Published: Dec 07, 2011 02:00 AM
Modified: Mar 05, 2012 06:45 PM
Roses to our neighbors in the Parkwood community off N.C. 54 in Durham, who showed last weekend there are things a lot more important than money.
For more than four decades, Parkwood has hosted a holiday parade that has grown to become a regular attraction not only for residents but for spectators who come from near and far to join in the good cheer.
The parade typically costs about $4,500, for security, refreshments, donations to the high school marching bands and so on. That money comes out of the Homeowners Association's reserve funds.
Three months ago, every dollar in that fund, nearly $200,000, vanished, along with the HOA's bookkeeper. The HOA board discovered hundreds of unauthorized expenditures, and police are investigating
The association had to suspend lawn services and cancel several events.
As for the holiday parade, well, no money, no parade, right?
Durham law enforcement personnel volunteered to provide security gratis. The Parkwood Volunteer Fire Department provided refreshments. The marching bands said they would march and play, donations or not. Local businesses contributed money to cover other expenses.
So last Sunday, Parkwood threw the biggest holiday parade in its history.
"If there's any kind of silver lining," said HOA president Michael Brooks, "it's that the community has really come together and stepped forward and come out to help and just went and did it."
Roses to the officials who were sworn in and took office on our local governing boards this week, and to those who departed.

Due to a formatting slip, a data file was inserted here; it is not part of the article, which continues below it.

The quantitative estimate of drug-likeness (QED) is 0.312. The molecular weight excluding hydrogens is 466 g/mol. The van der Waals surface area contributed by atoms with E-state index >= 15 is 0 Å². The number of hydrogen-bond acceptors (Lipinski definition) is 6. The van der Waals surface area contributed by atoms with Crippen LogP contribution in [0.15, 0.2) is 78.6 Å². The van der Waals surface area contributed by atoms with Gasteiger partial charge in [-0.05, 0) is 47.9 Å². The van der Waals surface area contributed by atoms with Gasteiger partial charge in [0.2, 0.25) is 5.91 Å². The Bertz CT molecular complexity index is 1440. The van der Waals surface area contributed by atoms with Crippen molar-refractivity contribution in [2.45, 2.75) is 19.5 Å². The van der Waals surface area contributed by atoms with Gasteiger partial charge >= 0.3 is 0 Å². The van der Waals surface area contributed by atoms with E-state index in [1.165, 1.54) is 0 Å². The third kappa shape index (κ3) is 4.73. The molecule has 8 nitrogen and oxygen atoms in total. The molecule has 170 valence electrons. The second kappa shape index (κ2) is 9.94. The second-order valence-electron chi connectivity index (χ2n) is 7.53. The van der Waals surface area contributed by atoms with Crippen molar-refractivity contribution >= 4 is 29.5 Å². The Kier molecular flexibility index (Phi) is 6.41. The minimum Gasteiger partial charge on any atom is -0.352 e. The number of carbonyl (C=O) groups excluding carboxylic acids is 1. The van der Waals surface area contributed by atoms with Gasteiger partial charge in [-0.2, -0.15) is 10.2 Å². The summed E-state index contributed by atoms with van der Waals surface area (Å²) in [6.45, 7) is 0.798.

In Chapel Hill, oaths of office were administered to Mayor Mark Kleinschmidt and Town Council members Donna Bell, Matt Czajkowski, Jim Ward and Lee Storrow (the council's newest member and, at 21, its youngest).
And we're happy to add our voice to the resolution of appreciation the town made to Sally Greene, who decided not to seek re-election for a third term on the council this year. She did excellent work as a council member, and we'll miss her.
In Carrboro, incumbent Mayor Mark Chilton was to be sworn in Tuesday, along with incumbent Aldermen Dan Coleman and Lydia Lavelle and newcomer Michelle Johnson.
Joal Hall Broun opted not to run for a fourth term on the board and, like Greene in Chapel Hill, she leaves the town better for her having served.
On the Chapel Hill-Carrboro Board of Education, incumbents Jamezetta Bedford, Mia Day Burroughs, Mike Kelley and Annetta Steater, and new board member James Barrett, were sworn in last week.
It's not easy running a town, or a school system. You take on a tremendous responsibility, commit untold hours to reading voluminous documents and attending interminable meetings, and set yourself up as a target for public criticism.
We may sometimes complain about the decisions they make, but they deserve thanks for serving.
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